Prof A. Aiyappan got involved in the planning of the tribal welfare and activated the Tribal Research Bureau, which at present is re-christened as Tribal and Harijan Research and Training Institute (THRTI). He caused a museum to be built in that institution which now houses many more objects of the Orissan tribes. Prof. A. Aiyappan’s students with Museology training in its rudimentary form collected, proliferated and preserved the objects of the most primitive tribes of Orissa like Banda, Gadaba, Juang, Dongria, Kond, and Paudi Bhuinyas. Such objects, with additions every year, have enriched the THRTI museum. Prof. Aiyappan remained the advisor of this institution and helped in the publication of the journal ‘Adivasi’ in which the research findings were published. In this each employed student was given topics and helped by Prof. Aiyappan to make the journal reader and research oriented while giving ideas to the government which line to be followed for the upliftment of the individual tribal group and planning of a common program for the purpose. Probably the tribal development co-operatives guided by his student employees helped in economic enhancement of different tribal groups who could market their commodities direct to the government instead of middlemen. Probably Prof. Aiyappan’s earlier work among the Ezavas helped him to reflect upon the Orissan Tribal problems.

Another important contribution of Prof. Aiyappan was the reorganisation of the Orissa State Museum as a multipurpose museum with the addition of natural history, mining and geology and anthropology galleries. This plan linked earlier history and archeology subjects with the earlier pre and proto-historic cultural phases. Aspects relating to man and archeology were linked in the planning of Anthropology galleries, which were again linked with the zoological evolutions on the basis of Darwin’s theory to link up human evolution with human culture in this part of India. The preparation of the dioramas for display purposes was the mental child of Prof. Aiyappan and was undertaken in consultation with Prof. Cora-du-boys, the American professor of Anthropology. His knowledge in Madras Museum at Chennai, where Robert Bruce Foote, the father of Indian prehistoric archeology, once laid his hands on, proved quite useful in this venture. The contribution of Prof. Aiyappan to the organizational set up of Orissa State Museum was to link Natural History with history and culture via Anthropology, - consisting of pre, proto and early history on the one hand and the ethnographic links through the living people and their cultural traits encased in dioramas on the other. It will not be the out of place to mention how the dioramas were planned with the existing museum building in three halls of projecting corners. One hall was exclusively marked for the display of tribes with their costumes and ornaments wrapped in life-size models. Orissa was a maritime power with a sizable and dominant fishing community spreading from the coast of Bengal border to that of Andhra. The catamaran and fishing nets on the sandy beach with the blue sea breaking waves at the background was depicted in an open diorama, which is certainly a novel way of conveying the cultural message to others as to how the past is linked with the present. Such linkage is also displayed by the costumes on wire models and the raw keranga birk on the one hand and the finished clothe woven by the Bondos and Panos for the Godabas, on the other. Even the display of ornaments used by the tribes and folk in succession from birk, lead and metal ornaments were instructed by him.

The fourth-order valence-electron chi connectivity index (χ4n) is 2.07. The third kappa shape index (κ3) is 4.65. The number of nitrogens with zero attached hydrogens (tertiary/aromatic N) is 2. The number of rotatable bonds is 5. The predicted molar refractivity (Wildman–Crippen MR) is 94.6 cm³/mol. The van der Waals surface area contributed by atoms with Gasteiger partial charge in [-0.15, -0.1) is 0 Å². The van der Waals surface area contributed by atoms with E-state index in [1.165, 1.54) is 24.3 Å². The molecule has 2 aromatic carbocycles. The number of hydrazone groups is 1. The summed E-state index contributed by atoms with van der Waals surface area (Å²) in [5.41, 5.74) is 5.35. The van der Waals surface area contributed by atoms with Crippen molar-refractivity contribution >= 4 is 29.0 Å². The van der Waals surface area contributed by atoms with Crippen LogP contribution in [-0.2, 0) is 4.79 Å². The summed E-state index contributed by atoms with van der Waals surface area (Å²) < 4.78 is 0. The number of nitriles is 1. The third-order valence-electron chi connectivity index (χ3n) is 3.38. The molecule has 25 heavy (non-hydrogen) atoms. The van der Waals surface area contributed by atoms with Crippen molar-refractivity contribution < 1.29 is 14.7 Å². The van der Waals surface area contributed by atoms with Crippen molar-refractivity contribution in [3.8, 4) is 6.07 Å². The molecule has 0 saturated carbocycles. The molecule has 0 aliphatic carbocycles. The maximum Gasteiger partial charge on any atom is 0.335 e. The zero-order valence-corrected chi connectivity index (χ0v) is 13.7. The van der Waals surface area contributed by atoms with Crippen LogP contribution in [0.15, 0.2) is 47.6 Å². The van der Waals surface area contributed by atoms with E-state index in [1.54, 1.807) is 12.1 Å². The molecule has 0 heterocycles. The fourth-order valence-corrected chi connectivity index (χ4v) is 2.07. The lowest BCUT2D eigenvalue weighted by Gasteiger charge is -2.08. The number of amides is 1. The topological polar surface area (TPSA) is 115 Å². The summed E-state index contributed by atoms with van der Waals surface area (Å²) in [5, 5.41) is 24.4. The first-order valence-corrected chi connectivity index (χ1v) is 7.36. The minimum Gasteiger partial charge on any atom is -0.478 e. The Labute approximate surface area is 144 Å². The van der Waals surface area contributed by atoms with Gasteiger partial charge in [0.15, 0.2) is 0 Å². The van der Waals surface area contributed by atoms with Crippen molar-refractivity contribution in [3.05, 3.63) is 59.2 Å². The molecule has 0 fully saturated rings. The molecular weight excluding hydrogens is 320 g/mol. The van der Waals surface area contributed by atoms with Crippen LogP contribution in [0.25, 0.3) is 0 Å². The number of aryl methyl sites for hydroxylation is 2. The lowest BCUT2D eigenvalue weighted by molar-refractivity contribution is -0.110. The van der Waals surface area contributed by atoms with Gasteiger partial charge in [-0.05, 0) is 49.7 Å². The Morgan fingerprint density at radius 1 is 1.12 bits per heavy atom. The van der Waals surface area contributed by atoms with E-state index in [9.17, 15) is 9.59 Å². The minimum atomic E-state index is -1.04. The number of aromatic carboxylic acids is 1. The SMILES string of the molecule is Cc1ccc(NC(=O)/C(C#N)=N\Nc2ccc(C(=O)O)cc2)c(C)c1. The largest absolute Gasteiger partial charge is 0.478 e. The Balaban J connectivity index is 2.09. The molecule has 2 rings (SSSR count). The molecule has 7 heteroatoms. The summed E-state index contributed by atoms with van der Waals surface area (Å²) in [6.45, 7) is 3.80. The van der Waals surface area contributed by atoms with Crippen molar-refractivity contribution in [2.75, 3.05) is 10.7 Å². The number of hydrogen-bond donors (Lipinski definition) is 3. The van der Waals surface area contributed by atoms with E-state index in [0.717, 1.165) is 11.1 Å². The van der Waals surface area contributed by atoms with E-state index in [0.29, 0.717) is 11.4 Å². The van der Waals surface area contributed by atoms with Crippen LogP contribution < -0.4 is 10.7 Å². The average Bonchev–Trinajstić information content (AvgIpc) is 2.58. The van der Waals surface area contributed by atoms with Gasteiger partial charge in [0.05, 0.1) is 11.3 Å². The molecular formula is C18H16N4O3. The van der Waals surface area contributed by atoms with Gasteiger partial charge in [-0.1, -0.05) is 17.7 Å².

The display of prehistory objects in the Orissa State Museum was due to his association with Paramananda Acharya, the earliest prehistoric researcher of Orissa after V.Ball. With the association of Aiyappan, Acharya arranged transfer of prehistoric objects kept in the Baripada Museum to the Orissa State Museum. These objects were recovered from the Calcutta University Museum in the department of Anthropology and were kept in the Baripada Museum. With his instructions we have planned the display of stone weapons and artifacts, metal objects and pottery objects in wall and table show cases. From the tips given by Acharya we could collect photographs of different types of pottery belonging to the Neolithic phase.

Prof. Aiyappan’s activities were not confined to the Utkal University, Tribal Research Bureau and Orissa State Museum only. He was instrumental in opening Anthropology Departments in the B.J.B. College and Khallikote College where he laid stress on opening of museums. These museums procured objects from the local and regional environments with occasional acquisition of state based objects. The State Museum was intended to acquire specimens from state jurisdiction and also from the national context to facilitate comparative studies with the state and East Indian regional extent.